John Sweigart, Author at BodyShop Business - Page 2 of 3
Out With Estimating!

Estimating has no value whatsoever to the customer, so by definition it is
waste. Plus, it gives birth to almost every other kind of waste in the collision
repair process. So the logical thing to do is…get rid of it!

Time to Strategize

Many repairers still don’t truly comprehend the real purpose of ‘lean.’ Understanding that it’s simply a strategy and nothing more will go a long way toward beginning the process of implementation.

Implementing Lean

An increasing number of body shops are eyeing lean manufacturing processes as a solution to their business woes. How do you implement such processes in a collision repair setting and break out of the “old way”? Here’s a step-by-step guide.

A Lean Transformation

The New Year brought us another opportunity to transform an existing body shop from the traditional way to a better, process-centered way. So we ripped off the Band-Aid and got started.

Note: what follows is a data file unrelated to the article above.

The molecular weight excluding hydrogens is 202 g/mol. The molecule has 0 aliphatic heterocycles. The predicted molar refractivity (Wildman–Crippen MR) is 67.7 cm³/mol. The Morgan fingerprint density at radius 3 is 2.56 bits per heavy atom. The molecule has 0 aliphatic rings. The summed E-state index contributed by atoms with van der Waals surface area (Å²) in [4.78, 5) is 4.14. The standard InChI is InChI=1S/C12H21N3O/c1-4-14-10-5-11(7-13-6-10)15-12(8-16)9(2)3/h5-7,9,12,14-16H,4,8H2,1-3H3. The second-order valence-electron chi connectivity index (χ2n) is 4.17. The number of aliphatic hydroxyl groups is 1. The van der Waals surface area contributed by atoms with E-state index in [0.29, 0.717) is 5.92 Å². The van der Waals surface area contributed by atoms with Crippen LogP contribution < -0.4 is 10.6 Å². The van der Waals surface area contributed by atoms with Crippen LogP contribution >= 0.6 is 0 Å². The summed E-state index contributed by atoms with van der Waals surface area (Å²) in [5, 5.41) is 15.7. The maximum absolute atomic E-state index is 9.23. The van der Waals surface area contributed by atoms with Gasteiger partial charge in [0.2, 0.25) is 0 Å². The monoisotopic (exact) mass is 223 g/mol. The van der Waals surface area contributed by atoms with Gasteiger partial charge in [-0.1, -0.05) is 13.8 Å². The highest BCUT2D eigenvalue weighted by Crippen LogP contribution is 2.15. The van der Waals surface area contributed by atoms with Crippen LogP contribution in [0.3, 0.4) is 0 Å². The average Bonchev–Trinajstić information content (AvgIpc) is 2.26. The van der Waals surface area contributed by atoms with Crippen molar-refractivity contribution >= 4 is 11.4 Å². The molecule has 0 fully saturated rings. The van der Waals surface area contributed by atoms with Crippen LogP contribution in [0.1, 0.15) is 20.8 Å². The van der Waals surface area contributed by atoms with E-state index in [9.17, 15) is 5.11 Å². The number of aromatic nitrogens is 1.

Turning Vendors into Partners

Identifying your vendors’ weaknesses and then helping them improve their businesses will improve your business as well.

Visualize Your Success

Putting in a few simple ‘traffic lights’ or visual cues in your shop can result in fast improvement
you’ll be able to see within days.

Envisioning the Future

If you’re ever going to get better results, you must create a new way. That means you must create ways that have never existed. And that means you must see the future and imagine those ways first.

Mistake-Proof Your Process

Mistake-proofing your business is all about eliminating the guesswork and making it easier to do things the right way rather than the wrong way.

There’s a new DRP concept out there aimed at building high-volume, exclusive working relationships between body shops and insurers. But who will be the ultimate benefactor?

A Journey, Not a Destination

Lean is about a process of continually ‘getting it’ because you never stop trying to get there. But you must begin with understanding where you’re going and why you’re going there.

Small Steps Toward ‘Better’

Relentless, incremental, small improvements to the way you work are more effective than occasional big changes. It’s about gradual, daily movement toward a better way. It’s about continuous improvement.

Think Tortoise, Not Hare

Many who attempt to implement ‘lean’ become frustrated when, initially, the business seems more chaotic than before. The key is to create operational stability and organizational discipline – and to be patient.